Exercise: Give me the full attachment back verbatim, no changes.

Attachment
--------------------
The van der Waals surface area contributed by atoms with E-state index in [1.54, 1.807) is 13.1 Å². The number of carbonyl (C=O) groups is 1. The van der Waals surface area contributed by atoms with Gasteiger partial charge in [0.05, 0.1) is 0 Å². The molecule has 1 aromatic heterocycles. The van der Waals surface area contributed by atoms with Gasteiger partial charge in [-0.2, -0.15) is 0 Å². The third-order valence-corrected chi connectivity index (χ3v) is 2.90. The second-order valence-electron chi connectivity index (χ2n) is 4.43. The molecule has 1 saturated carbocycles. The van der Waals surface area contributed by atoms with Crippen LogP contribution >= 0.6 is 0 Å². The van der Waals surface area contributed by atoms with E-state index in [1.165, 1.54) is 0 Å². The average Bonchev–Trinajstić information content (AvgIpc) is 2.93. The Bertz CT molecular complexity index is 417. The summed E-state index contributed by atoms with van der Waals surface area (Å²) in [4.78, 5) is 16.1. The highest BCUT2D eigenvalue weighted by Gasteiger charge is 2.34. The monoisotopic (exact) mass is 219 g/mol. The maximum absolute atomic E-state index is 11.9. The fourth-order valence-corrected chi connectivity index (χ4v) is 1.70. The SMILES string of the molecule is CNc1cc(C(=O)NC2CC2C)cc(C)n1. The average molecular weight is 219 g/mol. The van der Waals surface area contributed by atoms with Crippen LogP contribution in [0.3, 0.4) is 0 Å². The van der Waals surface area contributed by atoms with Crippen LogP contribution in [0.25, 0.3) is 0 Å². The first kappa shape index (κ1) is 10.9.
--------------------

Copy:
The van der Waals surface area contributed by atoms with E-state index in [1.54, 1.807) is 13.1 Å². The number of carbonyl (C=O) groups is 1. The van der Waals surface area contributed by atoms with Gasteiger partial charge in [0.05, 0.1) is 0 Å². The molecule has 1 aromatic heterocycles. The van der Waals surface area contributed by atoms with Gasteiger partial charge in [-0.2, -0.15) is 0 Å². The third-order valence-corrected chi connectivity index (χ3v) is 2.90. The second-order valence-electron chi connectivity index (χ2n) is 4.43. The molecule has 1 saturated carbocycles. The van der Waals surface area contributed by atoms with Crippen LogP contribution >= 0.6 is 0 Å². The van der Waals surface area contributed by atoms with E-state index in [1.165, 1.54) is 0 Å². The average Bonchev–Trinajstić information content (AvgIpc) is 2.93. The Bertz CT molecular complexity index is 417. The summed E-state index contributed by atoms with van der Waals surface area (Å²) in [4.78, 5) is 16.1. The highest BCUT2D eigenvalue weighted by Gasteiger charge is 2.34. The monoisotopic (exact) mass is 219 g/mol. The maximum absolute atomic E-state index is 11.9. The fourth-order valence-corrected chi connectivity index (χ4v) is 1.70. The SMILES string of the molecule is CNc1cc(C(=O)NC2CC2C)cc(C)n1. The average molecular weight is 219 g/mol. The van der Waals surface area contributed by atoms with Crippen LogP contribution in [0.3, 0.4) is 0 Å². The van der Waals surface area contributed by atoms with Crippen LogP contribution in [0.25, 0.3) is 0 Å². The first kappa shape index (κ1) is 10.9.